"They move traffic, what we're trying to do is relieve congestion. A stop sign if you have, I'll take for instance, over around an elementary school creates congestion," Public Works Director John Glascock said.
Columbia has eleven roundabouts now. And more are on the way.
A 2001 study done by the Insurance Institute for Highway Safety said roundabouts can decrease traffic delays by about 20 percent because it lowers the need to make a complete stop at the intersection.
Drew Scheneman is the head of the Columbia Driving School. Part of his job is teaching new drivers the proper way to deal with these traffic circles.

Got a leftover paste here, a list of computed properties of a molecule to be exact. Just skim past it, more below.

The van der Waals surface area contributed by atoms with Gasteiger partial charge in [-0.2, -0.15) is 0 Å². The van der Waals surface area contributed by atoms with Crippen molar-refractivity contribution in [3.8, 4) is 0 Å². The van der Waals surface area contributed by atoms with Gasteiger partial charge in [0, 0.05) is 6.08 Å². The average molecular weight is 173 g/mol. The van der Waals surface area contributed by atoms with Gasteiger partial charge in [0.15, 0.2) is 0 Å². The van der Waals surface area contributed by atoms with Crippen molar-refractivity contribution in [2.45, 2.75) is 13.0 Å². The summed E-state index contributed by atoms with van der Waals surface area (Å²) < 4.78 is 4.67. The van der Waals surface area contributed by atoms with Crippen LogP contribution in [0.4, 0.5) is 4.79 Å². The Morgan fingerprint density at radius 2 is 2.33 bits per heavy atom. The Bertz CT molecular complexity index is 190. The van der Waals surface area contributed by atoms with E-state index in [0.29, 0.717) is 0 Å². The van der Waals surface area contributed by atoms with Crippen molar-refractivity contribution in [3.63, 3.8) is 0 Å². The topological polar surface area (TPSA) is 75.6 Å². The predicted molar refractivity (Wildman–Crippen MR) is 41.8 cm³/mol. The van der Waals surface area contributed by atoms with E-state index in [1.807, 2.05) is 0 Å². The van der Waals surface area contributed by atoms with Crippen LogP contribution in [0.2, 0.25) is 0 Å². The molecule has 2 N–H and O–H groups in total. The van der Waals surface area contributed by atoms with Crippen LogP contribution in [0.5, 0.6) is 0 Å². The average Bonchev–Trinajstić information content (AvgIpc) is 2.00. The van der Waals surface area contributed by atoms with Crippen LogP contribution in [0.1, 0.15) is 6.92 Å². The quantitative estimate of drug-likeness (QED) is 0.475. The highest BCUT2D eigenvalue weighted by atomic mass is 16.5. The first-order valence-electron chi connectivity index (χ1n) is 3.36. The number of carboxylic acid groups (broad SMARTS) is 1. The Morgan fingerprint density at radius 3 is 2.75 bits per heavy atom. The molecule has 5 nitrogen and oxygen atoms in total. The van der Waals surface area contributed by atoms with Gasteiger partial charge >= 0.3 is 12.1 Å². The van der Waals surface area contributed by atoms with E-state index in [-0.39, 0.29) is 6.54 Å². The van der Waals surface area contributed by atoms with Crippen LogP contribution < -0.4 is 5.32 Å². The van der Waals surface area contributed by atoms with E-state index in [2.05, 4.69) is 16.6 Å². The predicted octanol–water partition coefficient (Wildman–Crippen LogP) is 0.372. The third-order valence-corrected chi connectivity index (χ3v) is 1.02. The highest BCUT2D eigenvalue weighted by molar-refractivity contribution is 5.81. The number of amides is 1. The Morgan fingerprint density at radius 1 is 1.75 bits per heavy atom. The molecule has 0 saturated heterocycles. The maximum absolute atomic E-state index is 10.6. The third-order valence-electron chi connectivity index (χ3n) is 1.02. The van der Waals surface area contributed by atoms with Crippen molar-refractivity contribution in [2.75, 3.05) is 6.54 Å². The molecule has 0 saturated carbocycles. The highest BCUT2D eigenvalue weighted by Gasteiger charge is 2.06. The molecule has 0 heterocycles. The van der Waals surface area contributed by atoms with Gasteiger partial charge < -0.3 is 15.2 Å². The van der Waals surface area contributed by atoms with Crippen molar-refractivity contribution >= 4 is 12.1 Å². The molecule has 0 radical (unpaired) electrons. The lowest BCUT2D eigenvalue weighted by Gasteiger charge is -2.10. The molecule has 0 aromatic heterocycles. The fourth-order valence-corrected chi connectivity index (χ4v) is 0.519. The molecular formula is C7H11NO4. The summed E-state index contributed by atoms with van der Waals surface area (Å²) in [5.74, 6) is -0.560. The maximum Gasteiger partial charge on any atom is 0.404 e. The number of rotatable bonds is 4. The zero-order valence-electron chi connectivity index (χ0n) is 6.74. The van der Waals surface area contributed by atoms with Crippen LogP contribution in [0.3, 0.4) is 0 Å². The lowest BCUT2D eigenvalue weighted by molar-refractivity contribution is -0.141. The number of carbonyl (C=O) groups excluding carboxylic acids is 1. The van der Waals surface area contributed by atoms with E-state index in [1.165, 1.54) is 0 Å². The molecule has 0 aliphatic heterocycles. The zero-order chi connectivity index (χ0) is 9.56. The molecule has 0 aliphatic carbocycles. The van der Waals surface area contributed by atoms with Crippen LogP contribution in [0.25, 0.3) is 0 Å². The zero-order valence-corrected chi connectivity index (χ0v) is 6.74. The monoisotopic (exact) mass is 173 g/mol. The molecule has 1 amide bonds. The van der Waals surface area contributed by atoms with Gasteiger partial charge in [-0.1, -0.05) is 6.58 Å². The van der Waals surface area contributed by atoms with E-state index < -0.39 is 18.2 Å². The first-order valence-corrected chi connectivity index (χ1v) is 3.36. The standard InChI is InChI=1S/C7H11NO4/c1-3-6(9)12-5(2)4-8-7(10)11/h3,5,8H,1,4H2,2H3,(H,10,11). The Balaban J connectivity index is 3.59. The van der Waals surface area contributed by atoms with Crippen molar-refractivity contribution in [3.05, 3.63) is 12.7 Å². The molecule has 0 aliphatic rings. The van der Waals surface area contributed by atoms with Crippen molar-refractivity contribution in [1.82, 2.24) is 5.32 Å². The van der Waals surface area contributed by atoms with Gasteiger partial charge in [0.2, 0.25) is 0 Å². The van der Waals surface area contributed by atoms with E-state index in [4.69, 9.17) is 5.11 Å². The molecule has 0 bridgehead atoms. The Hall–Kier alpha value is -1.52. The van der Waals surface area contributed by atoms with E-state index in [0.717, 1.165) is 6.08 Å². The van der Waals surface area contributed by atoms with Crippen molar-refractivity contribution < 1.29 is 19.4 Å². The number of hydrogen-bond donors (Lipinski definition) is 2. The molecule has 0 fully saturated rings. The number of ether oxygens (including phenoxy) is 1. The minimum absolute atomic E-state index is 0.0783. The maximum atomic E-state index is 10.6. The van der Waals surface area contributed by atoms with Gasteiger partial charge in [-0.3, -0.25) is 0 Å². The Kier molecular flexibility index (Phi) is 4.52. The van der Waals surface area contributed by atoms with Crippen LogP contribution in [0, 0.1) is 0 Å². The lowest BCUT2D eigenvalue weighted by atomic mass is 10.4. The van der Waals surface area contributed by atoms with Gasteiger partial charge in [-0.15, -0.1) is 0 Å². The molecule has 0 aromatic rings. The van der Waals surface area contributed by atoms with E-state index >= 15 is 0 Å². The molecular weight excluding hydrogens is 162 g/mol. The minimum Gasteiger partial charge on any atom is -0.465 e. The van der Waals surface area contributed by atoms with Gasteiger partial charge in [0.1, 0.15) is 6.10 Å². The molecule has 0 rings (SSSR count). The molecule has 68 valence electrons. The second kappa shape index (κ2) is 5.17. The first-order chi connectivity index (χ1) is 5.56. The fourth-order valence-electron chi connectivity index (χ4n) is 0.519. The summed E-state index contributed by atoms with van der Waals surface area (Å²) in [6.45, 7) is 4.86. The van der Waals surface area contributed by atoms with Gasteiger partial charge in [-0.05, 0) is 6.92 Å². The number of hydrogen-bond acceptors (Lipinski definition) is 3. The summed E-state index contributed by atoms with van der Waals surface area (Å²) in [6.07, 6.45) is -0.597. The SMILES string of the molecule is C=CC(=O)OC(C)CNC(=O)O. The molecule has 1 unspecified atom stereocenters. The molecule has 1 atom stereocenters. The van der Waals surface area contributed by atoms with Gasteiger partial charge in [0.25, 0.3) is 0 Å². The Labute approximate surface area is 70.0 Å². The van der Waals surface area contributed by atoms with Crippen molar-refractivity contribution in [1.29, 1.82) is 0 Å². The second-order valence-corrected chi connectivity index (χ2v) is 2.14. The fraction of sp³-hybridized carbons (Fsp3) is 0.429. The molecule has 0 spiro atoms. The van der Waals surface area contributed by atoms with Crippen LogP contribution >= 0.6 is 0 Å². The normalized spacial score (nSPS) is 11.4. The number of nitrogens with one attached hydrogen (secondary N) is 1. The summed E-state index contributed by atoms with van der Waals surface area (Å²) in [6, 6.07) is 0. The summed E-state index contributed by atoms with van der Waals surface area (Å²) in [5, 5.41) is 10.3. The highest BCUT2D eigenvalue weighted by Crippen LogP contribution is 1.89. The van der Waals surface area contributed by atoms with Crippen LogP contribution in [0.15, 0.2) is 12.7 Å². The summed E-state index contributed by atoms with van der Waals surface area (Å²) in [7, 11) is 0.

"Whenever you come up to a roundabout, the first thing that you always do, alright, we're going to have to slow down because of course we have to yield to the traffic that's inside the circle," Scheneman said.
Once inside the circle the traffic moves counter clockwise towards the right.
"The thing about the roundabout is if there's no traffic in the circle, we don't ever have to come to a complete stop and we can keep traffic moving," Scheneman said.
The newest roundabout just opened at the intersection of State Farm Parkway and South Hampton Drive. Future plans include roundabouts near the Vandiver Drive Extension and possibly Clark Lane.
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